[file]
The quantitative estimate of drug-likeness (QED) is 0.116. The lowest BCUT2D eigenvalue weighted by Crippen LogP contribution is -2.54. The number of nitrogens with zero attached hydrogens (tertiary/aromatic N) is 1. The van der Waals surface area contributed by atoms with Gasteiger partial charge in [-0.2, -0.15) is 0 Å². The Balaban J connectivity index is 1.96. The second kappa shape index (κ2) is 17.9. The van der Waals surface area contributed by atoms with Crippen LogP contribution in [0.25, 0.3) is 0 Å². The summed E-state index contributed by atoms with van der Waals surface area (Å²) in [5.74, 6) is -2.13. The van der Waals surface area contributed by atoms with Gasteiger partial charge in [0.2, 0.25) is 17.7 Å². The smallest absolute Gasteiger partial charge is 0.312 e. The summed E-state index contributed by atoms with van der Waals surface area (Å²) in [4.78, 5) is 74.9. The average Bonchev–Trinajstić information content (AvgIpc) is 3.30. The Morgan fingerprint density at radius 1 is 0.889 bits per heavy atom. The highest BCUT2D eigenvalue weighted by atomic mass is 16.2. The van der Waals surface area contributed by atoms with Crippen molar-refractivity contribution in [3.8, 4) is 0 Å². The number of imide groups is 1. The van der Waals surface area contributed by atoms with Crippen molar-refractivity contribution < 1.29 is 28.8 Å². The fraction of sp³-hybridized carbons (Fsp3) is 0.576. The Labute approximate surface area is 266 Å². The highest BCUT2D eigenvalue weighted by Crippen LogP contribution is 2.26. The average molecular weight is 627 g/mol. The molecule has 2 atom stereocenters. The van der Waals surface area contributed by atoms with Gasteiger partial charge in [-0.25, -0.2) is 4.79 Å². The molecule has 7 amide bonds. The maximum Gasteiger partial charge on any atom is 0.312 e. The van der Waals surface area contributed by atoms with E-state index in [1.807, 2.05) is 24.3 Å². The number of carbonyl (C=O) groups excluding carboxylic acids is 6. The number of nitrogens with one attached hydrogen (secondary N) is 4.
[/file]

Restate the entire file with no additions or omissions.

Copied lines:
The quantitative estimate of drug-likeness (QED) is 0.116. The lowest BCUT2D eigenvalue weighted by Crippen LogP contribution is -2.54. The number of nitrogens with zero attached hydrogens (tertiary/aromatic N) is 1. The van der Waals surface area contributed by atoms with Gasteiger partial charge in [-0.2, -0.15) is 0 Å². The Balaban J connectivity index is 1.96. The second kappa shape index (κ2) is 17.9. The van der Waals surface area contributed by atoms with Crippen LogP contribution in [0.25, 0.3) is 0 Å². The summed E-state index contributed by atoms with van der Waals surface area (Å²) in [5.74, 6) is -2.13. The van der Waals surface area contributed by atoms with Gasteiger partial charge in [0.2, 0.25) is 17.7 Å². The smallest absolute Gasteiger partial charge is 0.312 e. The summed E-state index contributed by atoms with van der Waals surface area (Å²) in [4.78, 5) is 74.9. The average Bonchev–Trinajstić information content (AvgIpc) is 3.30. The Morgan fingerprint density at radius 1 is 0.889 bits per heavy atom. The highest BCUT2D eigenvalue weighted by atomic mass is 16.2. The van der Waals surface area contributed by atoms with Crippen molar-refractivity contribution in [3.8, 4) is 0 Å². The number of imide groups is 1. The van der Waals surface area contributed by atoms with Crippen molar-refractivity contribution < 1.29 is 28.8 Å². The fraction of sp³-hybridized carbons (Fsp3) is 0.576. The Labute approximate surface area is 266 Å². The highest BCUT2D eigenvalue weighted by Crippen LogP contribution is 2.26. The average molecular weight is 627 g/mol. The molecule has 2 atom stereocenters. The van der Waals surface area contributed by atoms with Gasteiger partial charge in [-0.25, -0.2) is 4.79 Å². The molecule has 7 amide bonds. The maximum Gasteiger partial charge on any atom is 0.312 e. The van der Waals surface area contributed by atoms with E-state index in [1.807, 2.05) is 24.3 Å². The number of carbonyl (C=O) groups excluding carboxylic acids is 6. The number of nitrogens with one attached hydrogen (secondary N) is 4.